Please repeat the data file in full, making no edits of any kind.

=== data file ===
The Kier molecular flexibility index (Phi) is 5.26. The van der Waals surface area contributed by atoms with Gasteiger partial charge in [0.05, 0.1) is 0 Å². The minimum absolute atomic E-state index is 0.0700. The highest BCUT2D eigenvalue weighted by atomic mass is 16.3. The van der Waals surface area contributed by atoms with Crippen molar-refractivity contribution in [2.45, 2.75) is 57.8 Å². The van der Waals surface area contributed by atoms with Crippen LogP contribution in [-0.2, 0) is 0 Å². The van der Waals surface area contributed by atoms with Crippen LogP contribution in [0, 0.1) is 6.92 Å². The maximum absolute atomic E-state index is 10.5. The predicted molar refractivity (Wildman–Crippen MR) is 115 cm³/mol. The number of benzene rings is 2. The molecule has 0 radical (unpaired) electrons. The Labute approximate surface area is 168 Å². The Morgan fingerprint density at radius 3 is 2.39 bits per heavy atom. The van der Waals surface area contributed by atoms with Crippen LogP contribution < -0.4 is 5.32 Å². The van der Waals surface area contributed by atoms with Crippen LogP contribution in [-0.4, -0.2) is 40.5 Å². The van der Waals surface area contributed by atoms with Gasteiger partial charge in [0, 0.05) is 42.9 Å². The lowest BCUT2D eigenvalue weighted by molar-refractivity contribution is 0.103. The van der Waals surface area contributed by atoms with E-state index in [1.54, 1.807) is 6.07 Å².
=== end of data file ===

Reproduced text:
The Kier molecular flexibility index (Phi) is 5.26. The van der Waals surface area contributed by atoms with Gasteiger partial charge in [0.05, 0.1) is 0 Å². The minimum absolute atomic E-state index is 0.0700. The highest BCUT2D eigenvalue weighted by atomic mass is 16.3. The van der Waals surface area contributed by atoms with Crippen molar-refractivity contribution in [2.45, 2.75) is 57.8 Å². The van der Waals surface area contributed by atoms with Crippen LogP contribution in [-0.2, 0) is 0 Å². The van der Waals surface area contributed by atoms with Crippen LogP contribution in [0, 0.1) is 6.92 Å². The maximum absolute atomic E-state index is 10.5. The predicted molar refractivity (Wildman–Crippen MR) is 115 cm³/mol. The number of benzene rings is 2. The molecule has 0 radical (unpaired) electrons. The Labute approximate surface area is 168 Å². The Morgan fingerprint density at radius 3 is 2.39 bits per heavy atom. The van der Waals surface area contributed by atoms with Crippen LogP contribution < -0.4 is 5.32 Å². The van der Waals surface area contributed by atoms with Crippen LogP contribution in [-0.4, -0.2) is 40.5 Å². The van der Waals surface area contributed by atoms with Gasteiger partial charge in [0, 0.05) is 42.9 Å². The lowest BCUT2D eigenvalue weighted by molar-refractivity contribution is 0.103. The van der Waals surface area contributed by atoms with E-state index in [1.54, 1.807) is 6.07 Å².